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When the Child in the Picture is Finally Home: 3 Post Adoption Tips

The Value of Adoption Resources

Adoption Process

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  Written by Lydia Tarr on 08 Feb 2017

What is the value in the adoption support resources that are sent to families upon starting the adoption process? Is it just useless information and needless reading that is sent to adoptive families? The resources provided by adoption agencies at the beginning of a family’s adoption process are easy to ignore; there is so much to do already in your adoption that additional “homework” is understandably not always welcome.

Unfortunately, it is often down the road, when families are struggling and may even be in crisis, that these resources and supports are revisited. If a family reaches their limit emotionally, mentally or financially, it is at this time of crisis that the value of resources is priceless. We are always grateful any time a family takes advantage of resources available, though for the families who do their “homework” from the start and continuing learning, they may be less likely to find themselves in crisis, or if they do, they’ll know where to turn for help. That is the hope for all of our families: that they are prepared, and when times get tough, they have a plan.

While you may not anticipate any problems during or after your adoption, it should be a family’s priority, during the process and after, to look into as many resources as possible. Knowing the individuals and organizations to contact when or if something happens is important and can prevent families from landing in “crisis mode.” Check into your state’s Post Adoption Services before placement; our Social Services team sends this information to every family for them to connect with supports. Do you know of an adoption-competent counselor or therapist in your area? What will you do when you need short-term respite care? These are all things that can be done early and can be a big help to families! This is especially important for families adopting children three years and up, but it can be a great asset to all families.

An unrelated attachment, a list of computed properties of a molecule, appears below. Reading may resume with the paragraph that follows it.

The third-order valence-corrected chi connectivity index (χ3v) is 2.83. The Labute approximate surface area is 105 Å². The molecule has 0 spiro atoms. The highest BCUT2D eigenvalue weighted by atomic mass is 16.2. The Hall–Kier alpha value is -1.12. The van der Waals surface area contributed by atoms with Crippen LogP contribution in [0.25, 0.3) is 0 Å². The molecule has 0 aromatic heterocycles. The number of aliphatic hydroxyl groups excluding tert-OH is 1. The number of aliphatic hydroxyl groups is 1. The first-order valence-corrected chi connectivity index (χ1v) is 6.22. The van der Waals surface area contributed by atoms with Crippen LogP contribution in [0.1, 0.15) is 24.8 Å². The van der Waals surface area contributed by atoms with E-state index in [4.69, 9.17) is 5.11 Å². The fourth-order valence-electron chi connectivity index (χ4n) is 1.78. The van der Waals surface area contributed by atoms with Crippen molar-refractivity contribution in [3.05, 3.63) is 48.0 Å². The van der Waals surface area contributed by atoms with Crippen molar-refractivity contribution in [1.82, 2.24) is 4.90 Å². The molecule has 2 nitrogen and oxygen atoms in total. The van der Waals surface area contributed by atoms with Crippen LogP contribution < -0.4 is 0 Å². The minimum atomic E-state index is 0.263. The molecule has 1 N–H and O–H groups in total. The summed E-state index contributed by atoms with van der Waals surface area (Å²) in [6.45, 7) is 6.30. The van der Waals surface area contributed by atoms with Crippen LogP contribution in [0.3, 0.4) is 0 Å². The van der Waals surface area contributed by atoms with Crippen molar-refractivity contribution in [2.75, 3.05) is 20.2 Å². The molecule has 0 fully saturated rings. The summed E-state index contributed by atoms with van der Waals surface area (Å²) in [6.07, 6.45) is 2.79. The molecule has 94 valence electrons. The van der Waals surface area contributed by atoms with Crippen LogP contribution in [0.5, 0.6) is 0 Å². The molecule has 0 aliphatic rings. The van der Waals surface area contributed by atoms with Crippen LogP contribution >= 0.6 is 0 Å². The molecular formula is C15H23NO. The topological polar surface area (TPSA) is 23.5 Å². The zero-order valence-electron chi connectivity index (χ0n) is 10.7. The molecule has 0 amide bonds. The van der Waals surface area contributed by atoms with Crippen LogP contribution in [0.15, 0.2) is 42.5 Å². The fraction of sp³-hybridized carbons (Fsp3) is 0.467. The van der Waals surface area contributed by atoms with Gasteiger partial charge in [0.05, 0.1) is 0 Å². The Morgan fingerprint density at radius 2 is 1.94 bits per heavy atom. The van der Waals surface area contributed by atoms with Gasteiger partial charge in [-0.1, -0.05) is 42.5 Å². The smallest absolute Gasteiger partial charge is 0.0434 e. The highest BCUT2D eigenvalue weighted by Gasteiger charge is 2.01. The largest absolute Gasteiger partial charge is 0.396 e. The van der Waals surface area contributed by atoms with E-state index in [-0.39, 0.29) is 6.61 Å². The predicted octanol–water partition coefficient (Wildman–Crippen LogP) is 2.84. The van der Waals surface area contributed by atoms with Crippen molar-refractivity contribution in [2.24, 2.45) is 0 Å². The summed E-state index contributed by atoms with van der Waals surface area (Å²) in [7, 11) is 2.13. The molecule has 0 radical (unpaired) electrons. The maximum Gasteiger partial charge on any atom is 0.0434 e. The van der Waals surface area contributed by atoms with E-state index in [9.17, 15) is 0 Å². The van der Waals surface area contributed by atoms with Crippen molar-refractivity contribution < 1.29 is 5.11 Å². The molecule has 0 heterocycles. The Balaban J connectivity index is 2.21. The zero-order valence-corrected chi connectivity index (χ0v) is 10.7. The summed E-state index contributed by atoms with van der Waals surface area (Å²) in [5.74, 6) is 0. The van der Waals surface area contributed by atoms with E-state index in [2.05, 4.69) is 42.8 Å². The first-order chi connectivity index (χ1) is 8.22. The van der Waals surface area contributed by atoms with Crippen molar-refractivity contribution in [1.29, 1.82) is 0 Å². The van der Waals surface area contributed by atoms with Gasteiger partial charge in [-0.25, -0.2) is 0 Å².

It is also important to take advantage of reading many of the books that are available to better educate yourself on what to expect or how to handle your child’s behavior. It’s best to read a few of these books before placement, as the reality of welcoming a new child may not allow for concentrated reading time. When these books are read in advance, they can be used as a quick reference later.

It is easy to dismiss little things over a period of time, but occasionally the little things can become overwhelming. Who do you contact for post adoption depression? Or what support group can you join for ADHD? What can you do if you suspect your child may have Sensory Processing Disorder? What is an IEP, and how do you know when you need one for your child?

Having pre-identified resources, putting plans in place, and knowing who to call can save a family’s peace of mind and sometimes even save a family from reaching a crisis situation.

 






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